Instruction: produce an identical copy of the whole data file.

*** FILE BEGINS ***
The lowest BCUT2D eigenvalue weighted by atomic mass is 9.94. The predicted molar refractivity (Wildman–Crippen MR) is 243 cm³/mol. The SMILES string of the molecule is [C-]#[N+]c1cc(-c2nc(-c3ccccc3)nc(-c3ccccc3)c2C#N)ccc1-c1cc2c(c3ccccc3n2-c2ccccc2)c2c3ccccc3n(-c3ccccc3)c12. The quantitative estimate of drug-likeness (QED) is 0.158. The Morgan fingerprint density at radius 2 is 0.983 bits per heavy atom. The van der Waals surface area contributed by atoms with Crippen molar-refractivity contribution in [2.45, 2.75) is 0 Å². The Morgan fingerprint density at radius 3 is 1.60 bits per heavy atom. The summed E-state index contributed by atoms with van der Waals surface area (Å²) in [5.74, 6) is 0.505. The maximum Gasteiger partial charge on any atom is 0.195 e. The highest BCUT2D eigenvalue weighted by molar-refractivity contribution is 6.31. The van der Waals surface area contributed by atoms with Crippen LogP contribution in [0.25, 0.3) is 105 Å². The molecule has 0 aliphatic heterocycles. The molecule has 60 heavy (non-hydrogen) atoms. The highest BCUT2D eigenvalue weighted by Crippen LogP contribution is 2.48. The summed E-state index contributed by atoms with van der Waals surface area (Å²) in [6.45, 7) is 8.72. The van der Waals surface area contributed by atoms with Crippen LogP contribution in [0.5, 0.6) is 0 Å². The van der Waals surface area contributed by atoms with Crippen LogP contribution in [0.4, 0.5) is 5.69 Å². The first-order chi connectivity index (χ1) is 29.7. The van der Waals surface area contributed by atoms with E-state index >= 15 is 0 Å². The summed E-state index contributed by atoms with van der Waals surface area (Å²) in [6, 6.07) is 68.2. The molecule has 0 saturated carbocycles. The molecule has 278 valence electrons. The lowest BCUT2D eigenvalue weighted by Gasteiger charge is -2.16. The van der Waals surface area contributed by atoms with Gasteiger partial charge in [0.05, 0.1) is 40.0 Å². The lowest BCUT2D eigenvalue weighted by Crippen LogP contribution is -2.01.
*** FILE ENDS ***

The lowest BCUT2D eigenvalue weighted by atomic mass is 9.94. The predicted molar refractivity (Wildman–Crippen MR) is 243 cm³/mol. The SMILES string of the molecule is [C-]#[N+]c1cc(-c2nc(-c3ccccc3)nc(-c3ccccc3)c2C#N)ccc1-c1cc2c(c3ccccc3n2-c2ccccc2)c2c3ccccc3n(-c3ccccc3)c12. The quantitative estimate of drug-likeness (QED) is 0.158. The Morgan fingerprint density at radius 2 is 0.983 bits per heavy atom. The van der Waals surface area contributed by atoms with Crippen molar-refractivity contribution in [2.45, 2.75) is 0 Å². The Morgan fingerprint density at radius 3 is 1.60 bits per heavy atom. The summed E-state index contributed by atoms with van der Waals surface area (Å²) in [5.74, 6) is 0.505. The maximum Gasteiger partial charge on any atom is 0.195 e. The highest BCUT2D eigenvalue weighted by molar-refractivity contribution is 6.31. The van der Waals surface area contributed by atoms with Crippen LogP contribution in [0.25, 0.3) is 105 Å². The molecule has 0 aliphatic heterocycles. The molecule has 60 heavy (non-hydrogen) atoms. The highest BCUT2D eigenvalue weighted by Crippen LogP contribution is 2.48. The summed E-state index contributed by atoms with van der Waals surface area (Å²) in [6.45, 7) is 8.72. The van der Waals surface area contributed by atoms with Crippen LogP contribution in [0.5, 0.6) is 0 Å². The van der Waals surface area contributed by atoms with Crippen LogP contribution in [0.4, 0.5) is 5.69 Å². The first-order chi connectivity index (χ1) is 29.7. The van der Waals surface area contributed by atoms with E-state index >= 15 is 0 Å². The summed E-state index contributed by atoms with van der Waals surface area (Å²) in [6, 6.07) is 68.2. The molecule has 0 saturated carbocycles. The molecule has 278 valence electrons. The lowest BCUT2D eigenvalue weighted by Gasteiger charge is -2.16. The van der Waals surface area contributed by atoms with Gasteiger partial charge in [0.05, 0.1) is 40.0 Å². The lowest BCUT2D eigenvalue weighted by Crippen LogP contribution is -2.01.